By DeWayne Wickham
GREENSBORO, N.C. — Back in 1925, a trial in Dayton, Tenn., a far-more sanctimonious part of the Bible Belt than this place, transfixed the nation. In that farce of a legal proceeding, John Scopes, a high school instructor, was convicted of teaching his students the theory of human evolution.
The so-called Monkey Trial was more a tug of war between backers of a scientific explanation of the beginning of life and fervent believers in the literal word of Genesis, than it was a search for justice.
John Edwards, the former U.S. senator and Democratic Party presidential candidate, is now on trial here ostensibly for violating federal campaign-finance rules. And as with Scopes, the charges against Edwards have the rank smell of political Puritanism. The essence of this case is undeniable, even if the charges against Edwards suggest otherwise.
The onetime golden boy of North Carolina politics cheated on his wife and tried mightily to keep that moral failing from being publicly exposed. Edwards’ dalliance with Rielle Hunter was, for a time, a syndicated secret. His wife knew about it. And so did Andrew Young, the former chief political aide to Edwards, and his wife. Young is now the star witness against Edwards.
An admitted liar and lawbreaker, Young has been granted immunity from prosecution in return for his testimony. That’s more than a bit ironic because it was Young and his wife, Cheri, who received and doled out nearly $1 million from two wealthy donors to help Edwards conceal his extramarital affair.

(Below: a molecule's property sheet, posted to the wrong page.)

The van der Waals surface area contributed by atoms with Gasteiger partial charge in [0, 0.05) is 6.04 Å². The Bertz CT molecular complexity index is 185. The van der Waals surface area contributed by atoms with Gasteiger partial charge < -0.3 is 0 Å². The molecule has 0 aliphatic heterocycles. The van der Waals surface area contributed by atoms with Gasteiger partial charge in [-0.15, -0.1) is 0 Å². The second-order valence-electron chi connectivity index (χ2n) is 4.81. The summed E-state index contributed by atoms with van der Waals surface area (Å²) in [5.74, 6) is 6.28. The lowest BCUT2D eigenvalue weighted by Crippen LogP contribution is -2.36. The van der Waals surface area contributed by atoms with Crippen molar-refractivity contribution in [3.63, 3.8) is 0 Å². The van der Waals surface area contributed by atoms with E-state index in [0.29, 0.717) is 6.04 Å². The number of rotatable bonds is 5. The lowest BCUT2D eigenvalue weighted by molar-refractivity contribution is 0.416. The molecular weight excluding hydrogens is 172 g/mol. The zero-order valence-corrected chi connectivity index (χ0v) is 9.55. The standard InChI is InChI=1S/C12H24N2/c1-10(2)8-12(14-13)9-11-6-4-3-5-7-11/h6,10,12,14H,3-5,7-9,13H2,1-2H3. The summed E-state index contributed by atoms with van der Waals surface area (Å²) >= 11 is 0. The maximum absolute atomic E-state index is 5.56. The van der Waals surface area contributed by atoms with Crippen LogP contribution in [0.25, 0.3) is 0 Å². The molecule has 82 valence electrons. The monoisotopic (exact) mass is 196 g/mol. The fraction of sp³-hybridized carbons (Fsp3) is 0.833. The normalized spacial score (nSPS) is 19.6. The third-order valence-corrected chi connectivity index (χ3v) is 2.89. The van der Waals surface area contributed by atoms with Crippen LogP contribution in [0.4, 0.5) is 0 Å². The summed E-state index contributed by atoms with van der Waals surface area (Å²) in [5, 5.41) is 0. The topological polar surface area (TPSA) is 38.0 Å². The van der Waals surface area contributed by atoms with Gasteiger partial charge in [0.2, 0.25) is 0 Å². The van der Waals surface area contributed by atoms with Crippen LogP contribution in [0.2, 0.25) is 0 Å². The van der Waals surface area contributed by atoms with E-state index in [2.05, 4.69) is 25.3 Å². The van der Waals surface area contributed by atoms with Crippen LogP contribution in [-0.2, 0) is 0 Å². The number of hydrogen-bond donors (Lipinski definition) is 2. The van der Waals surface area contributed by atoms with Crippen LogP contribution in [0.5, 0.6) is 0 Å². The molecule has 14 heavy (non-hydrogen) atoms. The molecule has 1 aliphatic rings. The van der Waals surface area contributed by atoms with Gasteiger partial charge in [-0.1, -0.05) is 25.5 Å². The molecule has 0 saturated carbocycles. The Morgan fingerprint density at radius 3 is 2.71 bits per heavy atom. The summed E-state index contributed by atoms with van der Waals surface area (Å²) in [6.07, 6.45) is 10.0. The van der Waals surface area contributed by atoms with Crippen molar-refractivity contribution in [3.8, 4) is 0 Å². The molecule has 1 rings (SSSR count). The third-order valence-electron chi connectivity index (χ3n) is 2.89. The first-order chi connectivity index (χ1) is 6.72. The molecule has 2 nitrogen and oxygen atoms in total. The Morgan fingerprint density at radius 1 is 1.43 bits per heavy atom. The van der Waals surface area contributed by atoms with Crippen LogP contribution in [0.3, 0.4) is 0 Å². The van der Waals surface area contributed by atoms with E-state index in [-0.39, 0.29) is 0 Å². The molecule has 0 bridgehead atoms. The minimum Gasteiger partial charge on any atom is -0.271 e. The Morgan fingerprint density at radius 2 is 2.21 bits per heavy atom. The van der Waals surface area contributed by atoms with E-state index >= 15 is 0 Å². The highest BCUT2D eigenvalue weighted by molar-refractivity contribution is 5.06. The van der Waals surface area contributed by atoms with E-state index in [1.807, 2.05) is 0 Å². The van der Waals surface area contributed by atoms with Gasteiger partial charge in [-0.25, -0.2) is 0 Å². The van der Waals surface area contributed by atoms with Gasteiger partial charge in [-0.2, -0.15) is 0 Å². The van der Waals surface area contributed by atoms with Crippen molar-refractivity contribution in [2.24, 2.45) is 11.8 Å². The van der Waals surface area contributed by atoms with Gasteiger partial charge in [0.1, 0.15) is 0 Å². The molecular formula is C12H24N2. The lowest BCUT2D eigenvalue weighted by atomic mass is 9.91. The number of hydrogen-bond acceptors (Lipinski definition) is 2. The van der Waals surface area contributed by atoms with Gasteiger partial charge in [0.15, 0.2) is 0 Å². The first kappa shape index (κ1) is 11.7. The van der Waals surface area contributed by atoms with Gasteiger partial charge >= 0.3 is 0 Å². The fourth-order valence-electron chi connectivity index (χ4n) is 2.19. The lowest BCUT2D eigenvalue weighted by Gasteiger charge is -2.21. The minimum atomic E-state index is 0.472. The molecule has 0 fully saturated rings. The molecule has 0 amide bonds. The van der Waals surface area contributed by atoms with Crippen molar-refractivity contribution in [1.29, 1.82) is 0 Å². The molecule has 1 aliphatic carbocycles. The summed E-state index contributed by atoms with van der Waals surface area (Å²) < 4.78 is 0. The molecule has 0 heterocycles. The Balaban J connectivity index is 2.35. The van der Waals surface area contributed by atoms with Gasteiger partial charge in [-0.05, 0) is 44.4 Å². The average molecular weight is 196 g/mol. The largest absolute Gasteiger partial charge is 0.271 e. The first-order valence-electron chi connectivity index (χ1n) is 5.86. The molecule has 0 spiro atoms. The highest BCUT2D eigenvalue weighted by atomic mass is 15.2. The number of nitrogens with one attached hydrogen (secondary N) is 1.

Some of those funds — all of which went into a bank account controlled by Young’s wife, not Edwards’ presidential campaign — were used to help build a house for Young’s family. The money that Rachel Mellon, a wealthy philanthropist, and Texas attorney Fred Baron gave Young’s wife far exceeded the $2,300 any single donor can give in federal campaigns. Using that money to keep his adultery secret during the 2008 presidential campaign meant that the funds served a political purpose , prosecutors argue, and thus constituted a violation of federal campaign-finance laws.
Still, only Edwards has been charged with a crime.
Attorneys for Edwards contend that the money was used to keep his wife from learning that he had not ended his relationship with Hunter as promised and that the relationship had produced a love child. Usually, the government leaves something this sordid to a husband and wife to resolve. It’s not a matter for a federal judge and jury to sort out. But Edwards faces charges that could send him to prison for 30 years.
The decision to prosecute Edwards makes the Justice Department lawyers look more like morality police than defenders of the American political system. The stretch they are making to link the money from Mellon and Baron to Edwards’ presidential campaign seems to be a thinly veiled effort to criminalize the adultery of a high public figure — for no good reason other than moral outrage. It’s easy not to like Edwards. Only 3% of respondents in a recent CBS News/New York Times poll said they have a favorable view of him. Thirty percent said the first thing that comes to mind when they think of him is that he cheated on his wife, who died in 2010 after a long, public battle with cancer.
But my gut tells me that the case against Edwards springs from the worst intentions of Puritanism, rather than the best values of the American legal system.